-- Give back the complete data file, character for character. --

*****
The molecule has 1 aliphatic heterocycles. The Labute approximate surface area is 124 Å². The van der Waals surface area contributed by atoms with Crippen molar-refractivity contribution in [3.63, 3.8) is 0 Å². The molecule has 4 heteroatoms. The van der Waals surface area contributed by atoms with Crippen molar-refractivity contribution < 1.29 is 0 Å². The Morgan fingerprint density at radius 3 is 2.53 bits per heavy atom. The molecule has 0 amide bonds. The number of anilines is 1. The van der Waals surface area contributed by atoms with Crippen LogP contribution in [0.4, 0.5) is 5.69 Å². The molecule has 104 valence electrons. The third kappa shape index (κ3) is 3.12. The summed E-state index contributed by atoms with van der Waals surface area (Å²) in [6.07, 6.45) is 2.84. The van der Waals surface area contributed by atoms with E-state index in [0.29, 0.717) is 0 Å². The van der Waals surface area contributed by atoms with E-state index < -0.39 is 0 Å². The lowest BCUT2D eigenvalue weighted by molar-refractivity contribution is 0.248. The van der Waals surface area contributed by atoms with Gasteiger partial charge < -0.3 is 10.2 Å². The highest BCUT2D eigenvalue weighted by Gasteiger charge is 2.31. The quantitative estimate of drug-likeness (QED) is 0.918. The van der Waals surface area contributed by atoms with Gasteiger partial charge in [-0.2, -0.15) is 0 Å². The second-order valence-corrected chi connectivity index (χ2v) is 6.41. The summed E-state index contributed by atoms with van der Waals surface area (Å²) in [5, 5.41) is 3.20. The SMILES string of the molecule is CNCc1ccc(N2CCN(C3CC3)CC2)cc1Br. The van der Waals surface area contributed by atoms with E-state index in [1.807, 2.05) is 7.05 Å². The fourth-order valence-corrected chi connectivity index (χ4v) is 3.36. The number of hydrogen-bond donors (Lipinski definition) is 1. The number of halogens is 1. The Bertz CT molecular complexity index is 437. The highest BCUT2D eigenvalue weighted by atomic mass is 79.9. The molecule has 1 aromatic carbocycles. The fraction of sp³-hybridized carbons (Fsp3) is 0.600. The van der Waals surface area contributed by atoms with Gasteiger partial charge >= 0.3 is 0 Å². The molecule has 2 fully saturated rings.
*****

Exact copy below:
The molecule has 1 aliphatic heterocycles. The Labute approximate surface area is 124 Å². The van der Waals surface area contributed by atoms with Crippen molar-refractivity contribution in [3.63, 3.8) is 0 Å². The molecule has 4 heteroatoms. The van der Waals surface area contributed by atoms with Crippen molar-refractivity contribution < 1.29 is 0 Å². The Morgan fingerprint density at radius 3 is 2.53 bits per heavy atom. The molecule has 0 amide bonds. The number of anilines is 1. The van der Waals surface area contributed by atoms with Crippen LogP contribution in [0.4, 0.5) is 5.69 Å². The molecule has 104 valence electrons. The third kappa shape index (κ3) is 3.12. The summed E-state index contributed by atoms with van der Waals surface area (Å²) in [6.07, 6.45) is 2.84. The van der Waals surface area contributed by atoms with E-state index in [0.29, 0.717) is 0 Å². The van der Waals surface area contributed by atoms with E-state index < -0.39 is 0 Å². The lowest BCUT2D eigenvalue weighted by molar-refractivity contribution is 0.248. The van der Waals surface area contributed by atoms with Gasteiger partial charge < -0.3 is 10.2 Å². The highest BCUT2D eigenvalue weighted by Gasteiger charge is 2.31. The quantitative estimate of drug-likeness (QED) is 0.918. The van der Waals surface area contributed by atoms with Gasteiger partial charge in [-0.2, -0.15) is 0 Å². The second-order valence-corrected chi connectivity index (χ2v) is 6.41. The summed E-state index contributed by atoms with van der Waals surface area (Å²) in [5, 5.41) is 3.20. The SMILES string of the molecule is CNCc1ccc(N2CCN(C3CC3)CC2)cc1Br. The van der Waals surface area contributed by atoms with E-state index in [1.807, 2.05) is 7.05 Å². The fourth-order valence-corrected chi connectivity index (χ4v) is 3.36. The number of hydrogen-bond donors (Lipinski definition) is 1. The number of halogens is 1. The Bertz CT molecular complexity index is 437. The highest BCUT2D eigenvalue weighted by atomic mass is 79.9. The molecule has 1 aromatic carbocycles. The fraction of sp³-hybridized carbons (Fsp3) is 0.600. The van der Waals surface area contributed by atoms with Gasteiger partial charge >= 0.3 is 0 Å². The molecule has 2 fully saturated rings.